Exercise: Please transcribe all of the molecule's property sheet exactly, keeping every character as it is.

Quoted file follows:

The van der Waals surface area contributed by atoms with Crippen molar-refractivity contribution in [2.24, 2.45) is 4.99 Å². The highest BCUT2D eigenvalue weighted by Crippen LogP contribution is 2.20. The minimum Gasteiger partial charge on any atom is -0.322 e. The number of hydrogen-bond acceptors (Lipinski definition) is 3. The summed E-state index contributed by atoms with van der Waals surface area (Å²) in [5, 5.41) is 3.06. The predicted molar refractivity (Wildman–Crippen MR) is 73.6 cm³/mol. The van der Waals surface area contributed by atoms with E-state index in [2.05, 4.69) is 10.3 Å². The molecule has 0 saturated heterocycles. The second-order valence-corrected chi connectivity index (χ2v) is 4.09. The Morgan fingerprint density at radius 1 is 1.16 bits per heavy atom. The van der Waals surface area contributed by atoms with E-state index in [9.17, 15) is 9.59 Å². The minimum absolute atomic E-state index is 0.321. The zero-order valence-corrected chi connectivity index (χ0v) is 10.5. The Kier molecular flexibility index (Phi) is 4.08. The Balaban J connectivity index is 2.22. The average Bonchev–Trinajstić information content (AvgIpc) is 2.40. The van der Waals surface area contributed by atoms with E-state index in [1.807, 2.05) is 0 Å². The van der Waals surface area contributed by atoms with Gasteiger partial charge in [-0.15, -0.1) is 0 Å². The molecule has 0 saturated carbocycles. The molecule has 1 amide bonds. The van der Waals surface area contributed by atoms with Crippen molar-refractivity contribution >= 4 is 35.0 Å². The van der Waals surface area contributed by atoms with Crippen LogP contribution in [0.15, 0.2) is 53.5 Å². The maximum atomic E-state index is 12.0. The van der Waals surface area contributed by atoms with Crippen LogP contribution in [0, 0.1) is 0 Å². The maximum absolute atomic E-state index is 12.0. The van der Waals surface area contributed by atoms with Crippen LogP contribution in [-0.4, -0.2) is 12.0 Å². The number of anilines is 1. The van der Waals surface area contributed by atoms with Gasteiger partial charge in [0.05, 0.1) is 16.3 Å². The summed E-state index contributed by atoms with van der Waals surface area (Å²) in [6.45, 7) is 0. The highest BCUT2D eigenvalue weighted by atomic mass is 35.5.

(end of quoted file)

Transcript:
The van der Waals surface area contributed by atoms with Crippen molar-refractivity contribution in [2.24, 2.45) is 4.99 Å². The highest BCUT2D eigenvalue weighted by Crippen LogP contribution is 2.20. The minimum Gasteiger partial charge on any atom is -0.322 e. The number of hydrogen-bond acceptors (Lipinski definition) is 3. The summed E-state index contributed by atoms with van der Waals surface area (Å²) in [5, 5.41) is 3.06. The predicted molar refractivity (Wildman–Crippen MR) is 73.6 cm³/mol. The van der Waals surface area contributed by atoms with E-state index in [2.05, 4.69) is 10.3 Å². The molecule has 0 saturated heterocycles. The second-order valence-corrected chi connectivity index (χ2v) is 4.09. The Morgan fingerprint density at radius 1 is 1.16 bits per heavy atom. The van der Waals surface area contributed by atoms with E-state index in [9.17, 15) is 9.59 Å². The minimum absolute atomic E-state index is 0.321. The zero-order valence-corrected chi connectivity index (χ0v) is 10.5. The Kier molecular flexibility index (Phi) is 4.08. The Balaban J connectivity index is 2.22. The average Bonchev–Trinajstić information content (AvgIpc) is 2.40. The van der Waals surface area contributed by atoms with E-state index in [1.807, 2.05) is 0 Å². The van der Waals surface area contributed by atoms with Gasteiger partial charge in [-0.15, -0.1) is 0 Å². The molecule has 0 saturated carbocycles. The molecule has 1 amide bonds. The van der Waals surface area contributed by atoms with Crippen molar-refractivity contribution >= 4 is 35.0 Å². The van der Waals surface area contributed by atoms with Crippen LogP contribution in [0.15, 0.2) is 53.5 Å². The maximum atomic E-state index is 12.0. The van der Waals surface area contributed by atoms with Crippen LogP contribution in [0, 0.1) is 0 Å². The maximum absolute atomic E-state index is 12.0. The van der Waals surface area contributed by atoms with Crippen LogP contribution in [-0.4, -0.2) is 12.0 Å². The number of anilines is 1. The van der Waals surface area contributed by atoms with Gasteiger partial charge in [0.05, 0.1) is 16.3 Å². The summed E-state index contributed by atoms with van der Waals surface area (Å²) in [6.45, 7) is 0. The highest BCUT2D eigenvalue weighted by atomic mass is 35.5.